ABU DHABI // A special section reserved for local collectors has excited researchers keen to display their own treasures at the Currency Museum.
Emirati coin and note aficionados said this gave the museum a connection to the public by encouraging participation.
“I like the collectors’ corner and will bring my collection here because what benefit if I keep it in the drawer?” said Ahmed al Hasawi, who has been a collector since childhood.
“I will bring my note collection before the union of Sharjah, Umm Al Quwain, Ras Al Khaimah and of gold and silver rare coins.”
One section of the museum is dedicated to banknotes with now familiar motifs of palm trees, a falcon and dhows and explains how these had been introduced since 1973.
Another section showcases how some suggested designs of camels being led near sand dunes and forts did not make the final cut.
Understanding how designs were approved and set aside also captured visitors’ interest.
“We did not see before how they chose designs for new banknotes from four-five designs and how they chose just one,” said Mr Al Hasawi, who specialises in banknotes and coins from the British-Indian period.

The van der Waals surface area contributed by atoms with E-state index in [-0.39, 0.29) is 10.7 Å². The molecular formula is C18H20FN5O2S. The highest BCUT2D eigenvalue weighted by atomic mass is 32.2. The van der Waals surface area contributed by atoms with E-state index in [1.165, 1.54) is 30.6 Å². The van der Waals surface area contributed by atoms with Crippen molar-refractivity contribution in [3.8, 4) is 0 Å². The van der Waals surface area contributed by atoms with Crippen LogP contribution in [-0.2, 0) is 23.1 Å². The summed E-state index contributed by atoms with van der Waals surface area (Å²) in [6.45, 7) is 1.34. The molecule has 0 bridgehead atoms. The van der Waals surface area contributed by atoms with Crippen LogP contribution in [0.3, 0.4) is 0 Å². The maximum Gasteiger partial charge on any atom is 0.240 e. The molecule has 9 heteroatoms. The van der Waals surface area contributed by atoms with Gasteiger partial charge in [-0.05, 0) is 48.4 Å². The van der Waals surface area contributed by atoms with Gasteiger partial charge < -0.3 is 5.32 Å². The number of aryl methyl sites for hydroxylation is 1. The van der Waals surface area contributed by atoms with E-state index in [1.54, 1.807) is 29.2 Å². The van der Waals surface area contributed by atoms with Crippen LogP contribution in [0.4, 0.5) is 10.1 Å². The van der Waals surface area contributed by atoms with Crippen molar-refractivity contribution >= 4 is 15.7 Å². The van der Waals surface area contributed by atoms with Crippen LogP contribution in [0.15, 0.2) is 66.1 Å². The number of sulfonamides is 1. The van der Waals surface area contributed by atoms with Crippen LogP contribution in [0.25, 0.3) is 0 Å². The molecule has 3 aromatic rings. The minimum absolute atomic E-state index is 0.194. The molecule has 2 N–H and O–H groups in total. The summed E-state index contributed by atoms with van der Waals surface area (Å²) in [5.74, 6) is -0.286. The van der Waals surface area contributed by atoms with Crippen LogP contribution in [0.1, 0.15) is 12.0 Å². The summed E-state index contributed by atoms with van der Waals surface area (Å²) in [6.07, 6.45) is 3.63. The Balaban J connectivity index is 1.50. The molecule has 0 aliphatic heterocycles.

“We are seeing all this for the first time.
“When children see this, they will understand how we lived before.”
Other exhibits attracting attention included a large gold coin, weighing 313 grams, which was issued for the first Abu Dhabi Formula One Grand Prix in 2009. It has an impression of the Yas circuit across its 65mm diameter.
Other commemorative coins pay tribute to the UAE’s rulers, with a gold coin issued in 1996 on the 30th anniversary of the late Sheikh Zayed’s accession, and another to mark the fifth National Day in 1976.
Significant dates for the UAE are also tracked in the museum with a silver coin issued in 2001 to mark the silver jubilee of the unification of the UAE armed forces, the same year marked the inauguration of the Sheikh Rashid terminal at Dubai International Airport.
A commemorative coin was issued in 2007 for the 30th anniversary of the first LNG (liquefied natural gas) shipment from Abu Dhabi, while another was issued to observe the 40th anniversary of the UAE in 2011.
Visitors to the museum from overseas said plotting history through money was important.
“The museum tells a story about a country, its history, culture and administration, ” said Tan Chee Meng, regional head of Currency Research, an international research and consultancy organisation. Based in Malaysia, he visited the Central Bank last month and stopped by at the museum.
“I paid more attention to the chronology of events. It was well organised and very informative as well. It is interesting to also learn about the ancient knife depicted on banknotes, the ancient money and the formation of the central bank.”